Whether you're dreaming of a white Christmas or not, here's a story for you about one of us Angelenos, who took the matter into her own hands. Lita Albuquerque, a well-known Los Angeles artist, and a good friend of mine, decided to spend a few days in the snow, in Antartica to be exact. She traveled to the South Pole, with fifty volunteers, to execute one of her tour-de-force art installation/performances. First, Lita and her crew installed 99 blue fiberglass spheres mirroring the position of the stars above. Then, on December 22, the day of the Summer Solstice in the Southern Hemisphere, she and her volunteers did a performance, which was filmed from a helicopter. If you want to see this truly unique footage, a weblink will be available at the bottom of today's Art Talk text on the KCRW website. Of course, those of you who are already signed up to receive Art Talk on a weekly basis will be getting it in your inbox.
I was glad to see that the New York Times deemed Lita's project worth mentioning on December 23, a day after the performance took place. Two days later, on Christmas, I was reading in the Times an _extensive article devoted to L.A.'s cutting-edge architectural scene. The emphasis was not on the usual suspects like Frank Gehry and his Disney Hall, or Thom Mayne and his Caltrans building. Instead, the article focused its attention on less glamorous, but nevertheless very important civic projects, designed by top architects and supported by our city leaders, which indicate a new level of maturity and sophistication for our city. I can see a few New Yorkers raising their eyebrows at the notion that something of importance is happening outside the isle of Manhattan.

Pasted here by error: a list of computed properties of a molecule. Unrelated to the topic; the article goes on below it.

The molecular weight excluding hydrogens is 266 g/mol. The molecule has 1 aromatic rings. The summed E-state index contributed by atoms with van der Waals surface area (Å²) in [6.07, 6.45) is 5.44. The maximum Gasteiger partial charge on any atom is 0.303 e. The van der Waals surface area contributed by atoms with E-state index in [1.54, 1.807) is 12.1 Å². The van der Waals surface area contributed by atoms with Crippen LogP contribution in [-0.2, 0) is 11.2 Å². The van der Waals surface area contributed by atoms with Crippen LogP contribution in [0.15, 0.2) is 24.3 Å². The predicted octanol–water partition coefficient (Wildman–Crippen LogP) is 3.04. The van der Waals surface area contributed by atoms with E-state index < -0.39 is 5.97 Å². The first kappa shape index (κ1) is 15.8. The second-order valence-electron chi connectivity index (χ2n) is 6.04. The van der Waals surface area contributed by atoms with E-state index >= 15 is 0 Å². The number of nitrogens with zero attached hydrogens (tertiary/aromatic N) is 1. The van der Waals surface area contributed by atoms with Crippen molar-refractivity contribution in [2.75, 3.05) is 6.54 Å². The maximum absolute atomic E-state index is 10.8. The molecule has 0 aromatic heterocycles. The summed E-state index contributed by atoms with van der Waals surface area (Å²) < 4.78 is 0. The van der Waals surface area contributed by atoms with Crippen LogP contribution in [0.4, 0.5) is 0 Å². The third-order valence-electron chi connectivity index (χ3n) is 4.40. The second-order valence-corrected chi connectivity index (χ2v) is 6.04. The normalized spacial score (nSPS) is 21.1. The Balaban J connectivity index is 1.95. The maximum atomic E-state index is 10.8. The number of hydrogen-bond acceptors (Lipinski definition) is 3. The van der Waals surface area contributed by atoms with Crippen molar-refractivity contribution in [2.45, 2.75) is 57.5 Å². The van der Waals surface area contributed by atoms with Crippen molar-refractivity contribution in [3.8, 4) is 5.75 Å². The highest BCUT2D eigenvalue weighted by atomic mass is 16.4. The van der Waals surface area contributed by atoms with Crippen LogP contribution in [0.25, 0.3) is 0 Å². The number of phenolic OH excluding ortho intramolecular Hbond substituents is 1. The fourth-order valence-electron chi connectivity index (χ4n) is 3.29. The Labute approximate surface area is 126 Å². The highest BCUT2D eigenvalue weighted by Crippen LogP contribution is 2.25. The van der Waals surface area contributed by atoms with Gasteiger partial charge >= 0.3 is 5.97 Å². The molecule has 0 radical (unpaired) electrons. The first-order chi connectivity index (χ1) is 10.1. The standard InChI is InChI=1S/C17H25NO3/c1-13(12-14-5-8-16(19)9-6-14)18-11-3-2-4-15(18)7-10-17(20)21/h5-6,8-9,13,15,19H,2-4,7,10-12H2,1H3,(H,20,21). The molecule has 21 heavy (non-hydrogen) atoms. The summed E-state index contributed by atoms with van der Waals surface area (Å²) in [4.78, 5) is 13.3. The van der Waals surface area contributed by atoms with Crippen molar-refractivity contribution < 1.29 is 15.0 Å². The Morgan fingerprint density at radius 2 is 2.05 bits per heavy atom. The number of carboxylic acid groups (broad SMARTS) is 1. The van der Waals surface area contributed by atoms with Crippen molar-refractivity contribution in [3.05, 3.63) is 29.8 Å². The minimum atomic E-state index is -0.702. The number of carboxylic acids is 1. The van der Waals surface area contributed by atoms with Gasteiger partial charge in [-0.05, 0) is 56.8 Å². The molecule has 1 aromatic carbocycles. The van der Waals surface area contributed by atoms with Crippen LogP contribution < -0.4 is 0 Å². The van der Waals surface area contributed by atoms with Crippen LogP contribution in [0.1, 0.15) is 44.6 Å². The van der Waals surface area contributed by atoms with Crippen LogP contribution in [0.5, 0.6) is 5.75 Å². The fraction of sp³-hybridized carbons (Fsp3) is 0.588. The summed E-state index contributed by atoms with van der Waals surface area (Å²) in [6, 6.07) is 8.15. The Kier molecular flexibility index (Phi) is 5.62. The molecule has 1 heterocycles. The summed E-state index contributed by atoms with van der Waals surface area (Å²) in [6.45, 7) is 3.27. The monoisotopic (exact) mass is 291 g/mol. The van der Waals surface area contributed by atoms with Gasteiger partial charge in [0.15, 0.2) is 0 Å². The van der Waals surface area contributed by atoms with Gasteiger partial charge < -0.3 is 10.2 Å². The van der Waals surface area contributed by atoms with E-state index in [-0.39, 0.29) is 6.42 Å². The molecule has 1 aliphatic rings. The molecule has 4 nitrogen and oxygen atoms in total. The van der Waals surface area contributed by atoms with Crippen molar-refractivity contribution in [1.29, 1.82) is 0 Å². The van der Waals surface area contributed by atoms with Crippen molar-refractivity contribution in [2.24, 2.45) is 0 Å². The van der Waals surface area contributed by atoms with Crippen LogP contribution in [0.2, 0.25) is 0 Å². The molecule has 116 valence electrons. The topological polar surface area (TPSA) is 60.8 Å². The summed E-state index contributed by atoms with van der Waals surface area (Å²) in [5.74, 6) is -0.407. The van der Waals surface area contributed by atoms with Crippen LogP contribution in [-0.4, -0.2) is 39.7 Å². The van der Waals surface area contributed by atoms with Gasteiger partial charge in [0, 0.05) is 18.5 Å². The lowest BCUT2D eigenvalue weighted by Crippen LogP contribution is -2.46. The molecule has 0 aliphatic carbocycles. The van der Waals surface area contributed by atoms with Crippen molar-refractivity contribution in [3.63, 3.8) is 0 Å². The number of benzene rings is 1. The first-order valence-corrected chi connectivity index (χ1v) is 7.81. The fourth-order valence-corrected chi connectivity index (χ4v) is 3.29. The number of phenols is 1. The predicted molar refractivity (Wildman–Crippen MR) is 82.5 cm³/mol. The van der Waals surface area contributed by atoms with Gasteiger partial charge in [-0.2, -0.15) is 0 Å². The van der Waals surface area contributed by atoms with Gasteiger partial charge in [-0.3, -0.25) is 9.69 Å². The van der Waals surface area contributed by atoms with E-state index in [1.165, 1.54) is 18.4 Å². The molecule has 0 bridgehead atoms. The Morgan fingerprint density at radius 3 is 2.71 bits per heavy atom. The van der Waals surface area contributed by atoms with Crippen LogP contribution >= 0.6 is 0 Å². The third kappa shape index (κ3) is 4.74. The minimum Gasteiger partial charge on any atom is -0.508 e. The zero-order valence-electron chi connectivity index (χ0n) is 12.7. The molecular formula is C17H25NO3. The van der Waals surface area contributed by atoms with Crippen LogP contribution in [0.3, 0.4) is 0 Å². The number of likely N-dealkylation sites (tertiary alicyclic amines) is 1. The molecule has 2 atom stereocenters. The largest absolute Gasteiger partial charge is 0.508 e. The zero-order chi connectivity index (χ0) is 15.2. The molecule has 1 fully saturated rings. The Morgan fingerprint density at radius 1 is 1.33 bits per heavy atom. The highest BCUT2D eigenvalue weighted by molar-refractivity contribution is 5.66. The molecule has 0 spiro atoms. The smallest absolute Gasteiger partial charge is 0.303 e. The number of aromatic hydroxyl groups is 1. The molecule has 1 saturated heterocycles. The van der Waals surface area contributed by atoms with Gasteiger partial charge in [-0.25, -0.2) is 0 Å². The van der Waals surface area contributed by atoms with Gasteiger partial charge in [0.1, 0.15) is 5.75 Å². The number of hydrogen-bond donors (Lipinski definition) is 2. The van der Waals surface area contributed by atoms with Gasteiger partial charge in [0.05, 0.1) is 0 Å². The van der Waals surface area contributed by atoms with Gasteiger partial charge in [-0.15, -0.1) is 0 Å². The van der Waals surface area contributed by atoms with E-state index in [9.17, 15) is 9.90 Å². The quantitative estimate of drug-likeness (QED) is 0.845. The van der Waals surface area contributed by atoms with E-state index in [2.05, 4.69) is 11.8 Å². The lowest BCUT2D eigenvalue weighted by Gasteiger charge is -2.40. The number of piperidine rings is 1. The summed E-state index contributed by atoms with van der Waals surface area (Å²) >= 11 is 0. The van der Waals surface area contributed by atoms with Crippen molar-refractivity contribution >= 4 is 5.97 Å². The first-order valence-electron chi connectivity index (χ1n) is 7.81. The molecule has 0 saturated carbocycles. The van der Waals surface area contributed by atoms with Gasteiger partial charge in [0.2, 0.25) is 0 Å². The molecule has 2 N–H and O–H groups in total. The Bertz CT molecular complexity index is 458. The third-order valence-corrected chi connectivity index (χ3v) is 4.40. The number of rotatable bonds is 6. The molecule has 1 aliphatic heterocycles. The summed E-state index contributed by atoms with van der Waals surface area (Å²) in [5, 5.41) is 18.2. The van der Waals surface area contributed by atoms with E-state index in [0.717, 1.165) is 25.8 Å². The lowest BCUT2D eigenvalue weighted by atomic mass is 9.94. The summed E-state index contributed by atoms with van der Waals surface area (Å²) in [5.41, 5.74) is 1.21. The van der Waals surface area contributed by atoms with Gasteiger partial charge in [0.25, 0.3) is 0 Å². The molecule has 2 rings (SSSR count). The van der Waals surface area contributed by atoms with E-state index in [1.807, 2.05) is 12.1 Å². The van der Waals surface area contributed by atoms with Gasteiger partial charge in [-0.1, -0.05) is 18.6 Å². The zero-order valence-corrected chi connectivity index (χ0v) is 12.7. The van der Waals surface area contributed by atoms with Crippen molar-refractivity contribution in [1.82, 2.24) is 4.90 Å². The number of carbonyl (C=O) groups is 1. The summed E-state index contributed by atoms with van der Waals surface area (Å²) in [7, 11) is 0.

By the way, the exhibition of Thom Mayne's architecture, originally shown in Paris at the Pompidou Centre, is supposed to come next year to MOCA, though the museum has not yet officially put it on the schedule. In this exhibition, designed by the architect himself, Thom Mayne chose to pull the proverbial rug out from under his visitors' feet. First, they were asked to take off their shoes, and then to step into a dark gallery on a steeply inclined glass floor, glowing from inside. It was utterly fascinating to watch people standing, sitting and even laying down, to get a closer look at dozens of models and drawings from projects done in the last 10 years by his architectural firm, Morphosis. This innovative exhibition, with its unorthodox presentation, demonstrated the unsettling beauty and daunting energy of our City of Angels.
And let me finish with a little story about the slightly wicked sense of humor that our Angels seem to have. After my trip to Israel earlier this year, I received an invitation to come back with a lecture on the contemporary Los Angeles art scene. The unusual thing is that I will have to deliver it twice once in English, the second time in Russian, because there is a large population of Russian Jews in Tel Aviv. Thirty years ago, when I arrived in America, I was hired to teach at the Art Center College of Design in Pasadena, and I was sweating bullets over my first-ever lectures in English. Now, ironically, three decades later, it's the thought of lecturing in Russian that gives me pause. So I better start brushing up on my Russian right now and wish you a Happy New Year in my native language: S NOVYM GODOM, S NOVYM SchastIEM!
- 1-minute quicktime file-the aerial footage of Stellar Axis